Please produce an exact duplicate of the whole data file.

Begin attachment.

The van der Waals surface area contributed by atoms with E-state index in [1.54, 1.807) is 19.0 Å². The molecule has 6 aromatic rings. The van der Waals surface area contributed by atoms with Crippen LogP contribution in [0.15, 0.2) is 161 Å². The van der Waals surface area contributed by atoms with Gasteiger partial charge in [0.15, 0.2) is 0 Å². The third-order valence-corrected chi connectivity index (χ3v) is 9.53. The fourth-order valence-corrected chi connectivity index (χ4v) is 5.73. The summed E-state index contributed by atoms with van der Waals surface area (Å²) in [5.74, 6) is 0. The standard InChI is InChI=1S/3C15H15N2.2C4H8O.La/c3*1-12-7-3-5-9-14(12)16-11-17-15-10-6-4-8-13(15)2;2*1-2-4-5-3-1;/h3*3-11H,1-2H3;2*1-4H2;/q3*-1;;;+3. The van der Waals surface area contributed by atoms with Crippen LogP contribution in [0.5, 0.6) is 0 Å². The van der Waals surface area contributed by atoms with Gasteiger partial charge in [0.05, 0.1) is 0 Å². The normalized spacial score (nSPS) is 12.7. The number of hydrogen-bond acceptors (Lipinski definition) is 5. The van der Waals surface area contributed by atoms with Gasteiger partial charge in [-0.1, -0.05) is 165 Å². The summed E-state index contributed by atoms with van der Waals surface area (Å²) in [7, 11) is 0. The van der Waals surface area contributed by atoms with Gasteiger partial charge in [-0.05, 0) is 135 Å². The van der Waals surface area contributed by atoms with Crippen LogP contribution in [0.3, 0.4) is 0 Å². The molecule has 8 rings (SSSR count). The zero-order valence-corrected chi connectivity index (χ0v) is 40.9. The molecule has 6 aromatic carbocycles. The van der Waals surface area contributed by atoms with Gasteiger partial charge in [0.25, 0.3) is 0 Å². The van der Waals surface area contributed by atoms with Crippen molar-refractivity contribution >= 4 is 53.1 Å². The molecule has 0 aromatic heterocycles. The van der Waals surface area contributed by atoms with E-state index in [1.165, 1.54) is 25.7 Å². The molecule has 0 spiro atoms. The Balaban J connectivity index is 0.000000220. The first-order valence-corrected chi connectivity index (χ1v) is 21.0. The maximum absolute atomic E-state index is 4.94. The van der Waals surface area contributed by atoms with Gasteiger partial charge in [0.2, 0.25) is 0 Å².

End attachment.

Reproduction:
The van der Waals surface area contributed by atoms with E-state index in [1.54, 1.807) is 19.0 Å². The molecule has 6 aromatic rings. The van der Waals surface area contributed by atoms with Crippen LogP contribution in [0.15, 0.2) is 161 Å². The van der Waals surface area contributed by atoms with Gasteiger partial charge in [0.15, 0.2) is 0 Å². The third-order valence-corrected chi connectivity index (χ3v) is 9.53. The fourth-order valence-corrected chi connectivity index (χ4v) is 5.73. The summed E-state index contributed by atoms with van der Waals surface area (Å²) in [5.74, 6) is 0. The standard InChI is InChI=1S/3C15H15N2.2C4H8O.La/c3*1-12-7-3-5-9-14(12)16-11-17-15-10-6-4-8-13(15)2;2*1-2-4-5-3-1;/h3*3-11H,1-2H3;2*1-4H2;/q3*-1;;;+3. The van der Waals surface area contributed by atoms with Crippen LogP contribution in [0.5, 0.6) is 0 Å². The van der Waals surface area contributed by atoms with Gasteiger partial charge in [0.05, 0.1) is 0 Å². The normalized spacial score (nSPS) is 12.7. The number of hydrogen-bond acceptors (Lipinski definition) is 5. The van der Waals surface area contributed by atoms with Gasteiger partial charge in [-0.1, -0.05) is 165 Å². The summed E-state index contributed by atoms with van der Waals surface area (Å²) in [7, 11) is 0. The van der Waals surface area contributed by atoms with Gasteiger partial charge in [-0.05, 0) is 135 Å². The van der Waals surface area contributed by atoms with Crippen LogP contribution in [0.3, 0.4) is 0 Å². The molecule has 8 rings (SSSR count). The zero-order valence-corrected chi connectivity index (χ0v) is 40.9. The molecule has 6 aromatic carbocycles. The van der Waals surface area contributed by atoms with Gasteiger partial charge in [0.25, 0.3) is 0 Å². The van der Waals surface area contributed by atoms with Crippen molar-refractivity contribution >= 4 is 53.1 Å². The molecule has 0 aromatic heterocycles. The van der Waals surface area contributed by atoms with E-state index in [1.165, 1.54) is 25.7 Å². The molecule has 0 spiro atoms. The Balaban J connectivity index is 0.000000220. The first-order valence-corrected chi connectivity index (χ1v) is 21.0. The maximum absolute atomic E-state index is 4.94. The van der Waals surface area contributed by atoms with Gasteiger partial charge in [0.2, 0.25) is 0 Å².